Tempest: It’s funny you say that, because that’s been weighing on my mind for a while now. I’d like to get in contact with people who are seriously doing some projects to go out there. It could work out, you know. We’ll see.

FOX411: Does it matter to you which way people listen to Europe music? Are you cool with Spotify?

Tempest: My personal view is slightly different. I buy music on iTunes, and I do listen to vinyl too. Streaming is a double-edged sword for me. We should be organized in the future so everybody, from the engineers to the producers, can benefit. The streaming thing is up in the air at the moment. But it is important, and a lot of people are streaming, so we can’t ignore it. We can work it out.

Read Joey Tempest’s entire interview with Fox News, here.



Whitesnake 2014

Whitesnake 2014

Whitesnake have released a live video for their take on Deep Purple classic The Gypsy. Watch it below.

It appears the band’s latest release, The Purple Album, designed as a tribute to his former band after an attempted reunion with Ritchie Blackmore failed to take place.

Forntman David Coverdale recently said, “Everyone did their homework, and every performance is done respectfully in honor of Deep Purple’s musicians. There were respectful nods to the original musicians throughout the album, and it has come out delightfully. It’s a tribute to Jon Lord, Ian Paice and Ritchie Blackmore, who gave me my break in the first place.”

The Purple Album was released in May 18th.


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jimmypage400 Now that Led Zeppelin’s studio albums have been remastered and reissued, Jimmy Page is moving on to something he hasn’t done in nearly 30 years: making a solo album.

Page Bang Showbiz (courtesy Blabbermouth), “Next year I’m just going to work on the guitar. It’s time for me to go out there and do a solo album. My last solo album was 1988. I haven’t really milked the situation. It’s time to do another one. I’m known for playing many styles of guitar, and I need to revisit all the different styles I can play…I’m not thinking about singers, I’m thinking of an instrumental thing. I want to work with my strengths rather than my weaknesses. I want to work with myself, I want to get myself up and running and once I’m ready, I’ll think about whether I need someone to sing on the music.”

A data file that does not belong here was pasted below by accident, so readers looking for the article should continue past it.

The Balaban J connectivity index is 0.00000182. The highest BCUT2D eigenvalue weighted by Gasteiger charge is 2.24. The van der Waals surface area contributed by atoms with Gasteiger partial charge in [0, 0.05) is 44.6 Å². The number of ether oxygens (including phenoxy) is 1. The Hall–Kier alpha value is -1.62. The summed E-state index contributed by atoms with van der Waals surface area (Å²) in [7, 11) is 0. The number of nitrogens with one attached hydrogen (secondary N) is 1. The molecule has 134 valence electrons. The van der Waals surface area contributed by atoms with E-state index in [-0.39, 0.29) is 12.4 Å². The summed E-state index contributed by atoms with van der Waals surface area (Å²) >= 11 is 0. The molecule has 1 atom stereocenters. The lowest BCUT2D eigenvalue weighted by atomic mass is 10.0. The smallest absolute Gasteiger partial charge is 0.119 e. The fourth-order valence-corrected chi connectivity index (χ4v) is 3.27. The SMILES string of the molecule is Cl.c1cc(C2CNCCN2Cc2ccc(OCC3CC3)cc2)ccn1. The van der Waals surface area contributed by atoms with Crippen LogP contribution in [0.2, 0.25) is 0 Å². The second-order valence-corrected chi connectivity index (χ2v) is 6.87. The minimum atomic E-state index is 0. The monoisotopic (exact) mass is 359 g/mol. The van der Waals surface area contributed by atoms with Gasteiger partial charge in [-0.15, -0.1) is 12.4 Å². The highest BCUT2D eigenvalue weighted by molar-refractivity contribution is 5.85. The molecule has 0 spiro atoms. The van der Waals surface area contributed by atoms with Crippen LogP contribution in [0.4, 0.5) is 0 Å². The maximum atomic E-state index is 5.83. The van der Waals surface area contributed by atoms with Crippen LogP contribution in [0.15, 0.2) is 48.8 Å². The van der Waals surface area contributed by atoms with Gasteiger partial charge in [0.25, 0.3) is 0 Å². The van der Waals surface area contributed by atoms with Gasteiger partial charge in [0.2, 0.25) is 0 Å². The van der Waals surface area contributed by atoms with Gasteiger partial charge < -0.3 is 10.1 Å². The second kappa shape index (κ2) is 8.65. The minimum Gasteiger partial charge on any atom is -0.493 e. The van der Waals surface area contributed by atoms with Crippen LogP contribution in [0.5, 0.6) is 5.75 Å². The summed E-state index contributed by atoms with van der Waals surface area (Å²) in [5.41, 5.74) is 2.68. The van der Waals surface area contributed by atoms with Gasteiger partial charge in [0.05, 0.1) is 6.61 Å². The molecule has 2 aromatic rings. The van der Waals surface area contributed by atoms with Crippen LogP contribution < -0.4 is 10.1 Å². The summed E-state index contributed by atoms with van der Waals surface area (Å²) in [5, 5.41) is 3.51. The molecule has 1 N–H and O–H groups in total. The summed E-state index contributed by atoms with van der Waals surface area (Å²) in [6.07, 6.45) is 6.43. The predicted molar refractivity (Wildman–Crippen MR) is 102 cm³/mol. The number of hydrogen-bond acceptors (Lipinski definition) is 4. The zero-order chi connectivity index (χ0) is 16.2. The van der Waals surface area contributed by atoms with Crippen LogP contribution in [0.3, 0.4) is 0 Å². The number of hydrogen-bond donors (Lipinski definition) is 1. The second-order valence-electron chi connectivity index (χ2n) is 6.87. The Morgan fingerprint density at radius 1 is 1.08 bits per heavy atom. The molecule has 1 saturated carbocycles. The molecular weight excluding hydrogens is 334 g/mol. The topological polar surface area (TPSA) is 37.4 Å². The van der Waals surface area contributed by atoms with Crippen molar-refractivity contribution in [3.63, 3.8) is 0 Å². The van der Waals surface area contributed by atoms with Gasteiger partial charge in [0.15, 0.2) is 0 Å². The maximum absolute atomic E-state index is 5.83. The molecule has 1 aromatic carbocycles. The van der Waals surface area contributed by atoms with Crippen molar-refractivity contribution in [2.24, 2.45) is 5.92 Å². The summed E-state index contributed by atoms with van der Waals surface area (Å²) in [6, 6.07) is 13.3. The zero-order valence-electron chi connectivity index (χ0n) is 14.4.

Page’s proper solo album, 1988’s Outrider, featured several guest singers performing over his songs, including Robert Plant. Page also recorded an album with Whitesnake singer David Coverdale in 1993 and one with Plant in 1998.

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Print Tickets are on sale now or The Benefit Concert for Tony MacAlpine on December 12th at the Wiltern Theater in Los Angeles, featuring performances from John 5 and The Creatures; Zakk Wylde with Mike Portnoy, Billy Sheehan and Derek Sherinian; Steve Vai and band, and culminating in an all-star jam with house band Portnoy, Sheehan, Sherinian, and featuring special guests. Eddie Trunk will serve as master of ceremonies for the night.

Ton Morello is the first special guest we are announcing who will take part in the all-star jam. More special guests to come. Proceeds from the show will help with Tony’s medical costs in his fight against colon cancer.

For those who live outside Los Angeles and can’t make it to the show, you can still help by donating to the official GoFundMe campaign.

As part of this extraordinary musical event we will be auctioning an amazing selection of guitars donated by:

– Steve Vai
– Joe Satriani
– Paul Gilbert
– Steve Stevens
– Steve Lukather
– Joe Bonamassa
John Petrucci/Ernie Ball
– John 5
Richie Kotzen
– KISS (Gene Simmons, Paul Stanley, Tommy Thayer)
– Jeff Loomis

Signature snares from:

– Simon Phillips
Gregg Bissonette
– Mike Portnoy
– Eric Singer


– Bass Lessons from Rudy Sarzo

From Axes & Anchors Cruise (Feb 20-24, 2016):
– A Balcony Stateroom and 2 Gold VIP packages

Gear Raffle

Tony’s gear manufacturers: Ibanez, Hughes & Kettner, EMG, Ernie Ball, Source Audio, Voodoo Lab and Xotic Effects have also generously donated equipment to be raffled at the show including:

Ibanez Guitars
– Ibanez 7-string RG Iron Label with EMG 707 pickups installed

Hughes & Kettner Amps
– GrandMeiser 36 amp plus matching Floorboard, FSM432MK3

EMG Pickups
– Ibanez Prestige loaded with an EMG 57/66 set in black chrome with case